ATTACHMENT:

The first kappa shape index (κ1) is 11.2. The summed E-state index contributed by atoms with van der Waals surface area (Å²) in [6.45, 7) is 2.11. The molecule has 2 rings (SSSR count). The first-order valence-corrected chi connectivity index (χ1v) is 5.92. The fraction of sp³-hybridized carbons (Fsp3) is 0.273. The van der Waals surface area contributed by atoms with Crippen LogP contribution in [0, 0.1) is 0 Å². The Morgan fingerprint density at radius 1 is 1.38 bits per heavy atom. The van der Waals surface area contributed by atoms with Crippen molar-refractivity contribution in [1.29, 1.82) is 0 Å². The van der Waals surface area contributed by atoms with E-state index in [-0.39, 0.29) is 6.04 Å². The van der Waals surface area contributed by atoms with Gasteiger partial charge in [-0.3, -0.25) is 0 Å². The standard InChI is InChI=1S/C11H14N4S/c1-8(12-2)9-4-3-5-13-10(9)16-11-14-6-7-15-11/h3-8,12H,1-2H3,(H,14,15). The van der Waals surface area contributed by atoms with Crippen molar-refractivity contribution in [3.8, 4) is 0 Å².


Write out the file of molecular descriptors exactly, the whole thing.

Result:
The first kappa shape index (κ1) is 11.2. The summed E-state index contributed by atoms with van der Waals surface area (Å²) in [6.45, 7) is 2.11. The molecule has 2 rings (SSSR count). The first-order valence-corrected chi connectivity index (χ1v) is 5.92. The fraction of sp³-hybridized carbons (Fsp3) is 0.273. The van der Waals surface area contributed by atoms with Crippen LogP contribution in [0, 0.1) is 0 Å². The Morgan fingerprint density at radius 1 is 1.38 bits per heavy atom. The van der Waals surface area contributed by atoms with Crippen molar-refractivity contribution in [1.29, 1.82) is 0 Å². The van der Waals surface area contributed by atoms with E-state index in [-0.39, 0.29) is 6.04 Å². The van der Waals surface area contributed by atoms with Gasteiger partial charge in [-0.3, -0.25) is 0 Å². The standard InChI is InChI=1S/C11H14N4S/c1-8(12-2)9-4-3-5-13-10(9)16-11-14-6-7-15-11/h3-8,12H,1-2H3,(H,14,15). The van der Waals surface area contributed by atoms with Crippen molar-refractivity contribution in [3.8, 4) is 0 Å².